The first report of a concert in Leicester in his cuttings book is dated 21st October 1924 in the Leicester Mercury under the title Mr James Ching’s Recital. The review begins with the words ‘Rarely has a young musical newcomer to Leicester evoked such unanimous and unstinted enthusiasm as that which greeted Mr S. James Ching at the close of his invitation recital at the Edward Wood Hall last evening. His acceptance among the leading lights of the city’s music was instant and complete…. He has a wonderful control of tone. ’ He played Bach’s Chromatic Fantasia and Fugue, two Rhapsodies by Brahms, Chopin’s Andante and Polonaise Op. 22, Schumann’s Toccata, as well as works by Debussy, Ireland and Cyril Scott.
First London Recitals
The first London recital on September 23rd 1925 in the Wigmore Hall received a similar good review under the title London Concerts – Mr James Ching. The report begins ‘It is not often that one meets with a young pianist possessing such strong leanings towards the classical side of music as Mr James Ching…….Altogether the newcomer made an excellent impression’. His entry into the London musical scene was also noted in the Manchester Evening News under the heading ‘First Appearance at Eight’. The reviewer writes ‘James Ching was a prodigy, and wonderful to relate, promises to be a great pianist – the exception to the rule. He was a student at the Royal Academy at seven, the youngest on record, made his first public appearance at the Wigmore Hall at eight.’
A similar cutting from the Daily Telegraph states ‘There are many prodigies so-called, but the proportion that mature and become great pianists is small. It will be interesting to see if the promise of James Ching’s boyhood has been fulfilled……As a child all sounds to him were associated with music; street calls, steam whistles and birds all spoke to him in certain keys…. His speciality is Bach; indeed he has been a Bach enthusiast from his early days.’ His Wigmore Hall concerts were also mentioned in the Aberdeen Press as well as in his home city of Leicester. Following the first recital the review in the Times 23rd September was most encouraging, written under the heading of Mr James Ching’s Recital – Bach and Brahms. The reviewer ended by writing ‘Most of all the success of this first recital was proved in the fact that one left looking forward with pleasure to the subsequent opportunities of hearing him’.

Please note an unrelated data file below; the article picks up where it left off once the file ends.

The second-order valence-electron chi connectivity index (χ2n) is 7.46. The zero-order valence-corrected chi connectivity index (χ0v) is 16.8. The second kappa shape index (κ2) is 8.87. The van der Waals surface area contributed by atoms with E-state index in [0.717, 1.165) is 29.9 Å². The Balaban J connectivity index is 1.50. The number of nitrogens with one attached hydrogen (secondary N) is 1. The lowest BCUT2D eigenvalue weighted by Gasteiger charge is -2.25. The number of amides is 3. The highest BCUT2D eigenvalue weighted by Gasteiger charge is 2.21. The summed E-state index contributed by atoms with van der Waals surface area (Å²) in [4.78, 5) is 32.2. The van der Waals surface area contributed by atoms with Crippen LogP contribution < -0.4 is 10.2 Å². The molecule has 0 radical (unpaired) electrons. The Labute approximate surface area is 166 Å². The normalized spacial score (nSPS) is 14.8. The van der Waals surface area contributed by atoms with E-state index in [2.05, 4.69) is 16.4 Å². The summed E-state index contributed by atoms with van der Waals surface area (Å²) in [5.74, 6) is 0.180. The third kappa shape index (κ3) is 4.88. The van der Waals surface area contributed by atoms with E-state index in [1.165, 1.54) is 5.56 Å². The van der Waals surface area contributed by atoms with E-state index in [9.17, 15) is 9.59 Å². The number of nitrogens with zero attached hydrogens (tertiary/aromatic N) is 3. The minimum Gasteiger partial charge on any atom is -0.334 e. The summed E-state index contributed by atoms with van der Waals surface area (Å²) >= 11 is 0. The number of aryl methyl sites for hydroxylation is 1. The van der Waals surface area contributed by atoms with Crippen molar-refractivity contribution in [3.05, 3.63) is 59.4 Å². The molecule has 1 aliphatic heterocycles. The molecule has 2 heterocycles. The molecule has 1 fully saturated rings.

This first concert was also favourably reviewed in the East Anglian Times and the Ipswich Evening Star, both interested on account of his time spent at Ipswich School. The Musical News and Herald wrote on October 3rd 1925 ‘At his first recital on the 22nd inst. Mr James Ching proved anew the extraordinary vitality of the British School of Pianoforte playing. Fashions come and go but there must always be a welcome for one who plays Bach and Scarlatti with such charm and understanding of Mr Ching’s renderings….Mr Ching has undeniable power and ability…His career will be watched with great interest.’ His second Wigmore Hall recital took place on October 5th and was received by the Daily Telegraph music critic who noted his ‘intelligence and high sincerity of purpose ‘…Chopin’s Polonaise Brillante (opus 2) … the introductory andante spianato had the right delicacy and poetic suggestion.’ At this time he was playing music by a variety of composers including Brahms, Weelkes, Byrd and Gibbons. Later in his career he decided to concentrate on the music of Bach which he loved and which suited both his temperament and slightly small hands.
The third Wigmore Hall recital on October 20th was reviewed by the Times on 23rd October 1925 and by the Observer on 25th. This was again a performance of music by a variety of composers including John Ireland but his playing of Bach was particularly praised by the music critic of the Times who wrote ‘the last word must be in praise of his lucid performance of the Partita (Bach C minor) and his complete mastery of the Chromatic Fantasia and Fugue, which is to pianists what the Chaconne is to players of the violin’.
The Musical Standard critic wrote ‘On his third recital in the Wigmore Hall on Oct 20th, James Ching laid siege to the sympathies of his audience via the charm of exquisitely beautiful tone in his pianoforte playing. In the Bach that I heard (the Chromatic Fantasia and Fugue) the clean cut rhythm and phrasing lent an additional charm to his performance because of the interest in part writing that it revealed, and the difficult study in C, Op. 31 No. 1, of Glazounov, was played with gossamer lightness, reminding one, more than ever, of glinting sunshine and shadow.’